I used to get really uncomfortable when someone started casually asking me diet questions. In the early days of my career, it was because I hid behind disordered eating patterns but wanted to appear as though I had a “normal” diet. Questions about diet preferences or food choices felt like an affront on my own behaviors—were my secrets that obvious? It stressed me out to simply do my job.
I didn’t want to be the Food Police; I didn’t want my Food Police thoughts revealed.
After I had been through most of my own personal Orthorexia recovery process, diet questions just started to annoy me. On one hand, I was scared I might answer with something triggering. (It’s damn near impossible not to.) On the other, I’m like Who the F cares? I carefully crafted answers so as to not offend anyone for inquiring about Intermittent Fasting, or the latest low-carb craze, or whether Halo Top is “good” for you. I spent a good couple of years wanting to avoid these questions altogether—I didn’t have a response that felt satisfying to me, so I claimed to not care what you eat altogether. (Which is still true, unless we’re working together on your recovery process.)
I don’t want dietitians to be thought of as Food Police.
I do want you to recognize that you have your very own Food Police, and they’re always recklessly on patrol. You don’t have to conform to their laws, though.
Listen to my conversation with Emily Fonnesbeck, discussing Intuitive Eating Principle 4: Challenge the Food Police
The eating disorder mind is full of Food Police thoughts, much like the diet mentality. These police are primed to question your every food move. They are armed with questions that second-guess your intuition and food preferences—too many calories? too much saturated fat? is that healthy for you? are you gaining weight? didn’t you have a cookie yesterday? have you earned that pastry? how many carbs are in that sandwich?
This could go on and on. And in some cases, you might not recognize this policing as a “bad” thing. Isn’t the recommendation to eat less saturated fat? To balance carbs, proteins, and fats with every meal and snack? To stay within a “healthy” caloric range? To only enjoy “treats” in moderation?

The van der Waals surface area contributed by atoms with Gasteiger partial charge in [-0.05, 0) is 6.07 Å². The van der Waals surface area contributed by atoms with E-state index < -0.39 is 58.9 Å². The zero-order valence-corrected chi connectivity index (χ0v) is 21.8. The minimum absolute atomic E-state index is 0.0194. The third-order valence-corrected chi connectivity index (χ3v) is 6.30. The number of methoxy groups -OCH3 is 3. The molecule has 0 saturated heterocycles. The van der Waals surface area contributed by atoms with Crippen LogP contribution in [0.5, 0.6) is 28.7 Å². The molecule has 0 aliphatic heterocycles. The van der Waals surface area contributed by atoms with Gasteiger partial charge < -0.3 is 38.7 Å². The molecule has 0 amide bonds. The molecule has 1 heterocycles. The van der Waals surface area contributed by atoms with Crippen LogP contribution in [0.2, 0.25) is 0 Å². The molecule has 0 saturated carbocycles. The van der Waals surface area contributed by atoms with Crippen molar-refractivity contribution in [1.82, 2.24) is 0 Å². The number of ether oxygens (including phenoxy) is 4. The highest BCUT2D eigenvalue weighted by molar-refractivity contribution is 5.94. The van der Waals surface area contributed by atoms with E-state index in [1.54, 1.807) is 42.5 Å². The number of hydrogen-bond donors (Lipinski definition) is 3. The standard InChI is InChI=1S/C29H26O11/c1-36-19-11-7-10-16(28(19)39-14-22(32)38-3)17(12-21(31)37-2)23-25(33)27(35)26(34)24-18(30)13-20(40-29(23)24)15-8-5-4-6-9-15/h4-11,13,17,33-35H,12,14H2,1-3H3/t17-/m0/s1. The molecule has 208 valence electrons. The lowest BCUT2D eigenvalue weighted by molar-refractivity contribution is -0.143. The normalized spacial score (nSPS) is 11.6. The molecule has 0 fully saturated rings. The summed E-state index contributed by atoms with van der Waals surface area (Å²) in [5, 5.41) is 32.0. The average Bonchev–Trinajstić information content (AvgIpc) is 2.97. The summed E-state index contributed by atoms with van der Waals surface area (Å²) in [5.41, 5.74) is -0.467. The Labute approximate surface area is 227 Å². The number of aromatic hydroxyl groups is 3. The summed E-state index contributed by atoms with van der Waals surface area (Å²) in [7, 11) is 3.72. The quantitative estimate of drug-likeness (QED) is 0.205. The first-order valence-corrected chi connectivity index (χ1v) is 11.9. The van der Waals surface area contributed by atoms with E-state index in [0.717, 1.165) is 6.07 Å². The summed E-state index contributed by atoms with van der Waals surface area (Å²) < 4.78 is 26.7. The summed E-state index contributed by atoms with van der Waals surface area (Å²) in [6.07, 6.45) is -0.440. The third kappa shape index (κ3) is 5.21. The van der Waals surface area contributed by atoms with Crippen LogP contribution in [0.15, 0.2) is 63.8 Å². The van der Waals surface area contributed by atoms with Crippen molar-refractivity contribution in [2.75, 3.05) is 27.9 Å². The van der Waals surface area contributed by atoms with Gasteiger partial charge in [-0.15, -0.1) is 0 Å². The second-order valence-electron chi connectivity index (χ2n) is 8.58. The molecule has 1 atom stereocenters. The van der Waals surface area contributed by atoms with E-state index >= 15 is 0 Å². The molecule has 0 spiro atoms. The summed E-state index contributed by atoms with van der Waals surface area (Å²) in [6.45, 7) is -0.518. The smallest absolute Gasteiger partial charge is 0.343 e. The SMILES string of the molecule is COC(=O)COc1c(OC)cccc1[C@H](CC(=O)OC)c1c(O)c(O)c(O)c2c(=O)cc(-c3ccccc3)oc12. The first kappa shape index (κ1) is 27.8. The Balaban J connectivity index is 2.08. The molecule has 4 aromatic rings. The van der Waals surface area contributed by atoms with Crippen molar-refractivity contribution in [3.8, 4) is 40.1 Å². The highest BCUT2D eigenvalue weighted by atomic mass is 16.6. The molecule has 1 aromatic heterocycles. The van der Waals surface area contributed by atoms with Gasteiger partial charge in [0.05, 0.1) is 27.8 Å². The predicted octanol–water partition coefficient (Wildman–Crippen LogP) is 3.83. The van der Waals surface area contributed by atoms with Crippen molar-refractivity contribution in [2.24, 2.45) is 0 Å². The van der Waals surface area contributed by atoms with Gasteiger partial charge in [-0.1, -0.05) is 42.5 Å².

I mean, isn’t this all in the name of better health?
Only to an extent.
This constant policing—this obsessive worrying about food—takes a toll. It backfires. More often than not, the “health” results are the opposite of what we were going for in the first place. During my experience with orthorexia, I lost my menstrual cycle, couldn’t maintain core body temperature, had trouble sleeping, had mood swings, and was constantly thinking about food. Does that sound healthy to you? Does that sound like my Food Police had my best interests in mind? Because to me, it sounds like quite the opposite.
Enter: Your Ally.
“The Ally helps you care for yourself.” Emily explains the difference between policing food thoughts and your personal nutrition ally in this podcast episode. Does your thought about food feel empowering, or restrictive? Anxious, or excited? Something that values your needs, or questions them? And as she says, “It doesn’t matter what your answer is. You’ll find what’s normal for you.” (Because I’m not a fan of calling anything “normal”,or “healthy”, eating.)
My ally prioritizes my hunger, food preferences, and the times I just want a glass of wine because I want one–not because I have a reason to celebrate or moderation to spare. My ally doesn’t police my food thoughts, it appreciates them. She’s not judgmental, she couldn’t care less about calories, and she’s a big fan of sourdough bread. My ally isn’t obsessively concerned about my health, because she trusts that everything balances out. My ally did a damn good job growing a tiny human, and for that, I will always be in awe of her.
My food police got fired a long time ago.
I hope you know that dietitians who practice and believe in Intuitive Eating are not here to police your plates. I hope your personal food police see the warning signs, and learn to back off. I hope your ally is feeling strengthened with each episode of the Intuitive Eating RD Real Talk podcast series, each body-positive social media account you follow, each confidant you trust in this process, and each day you put a little deposit in the self-trust bank. When you’re ready, it’s okay to fire your food police and move on.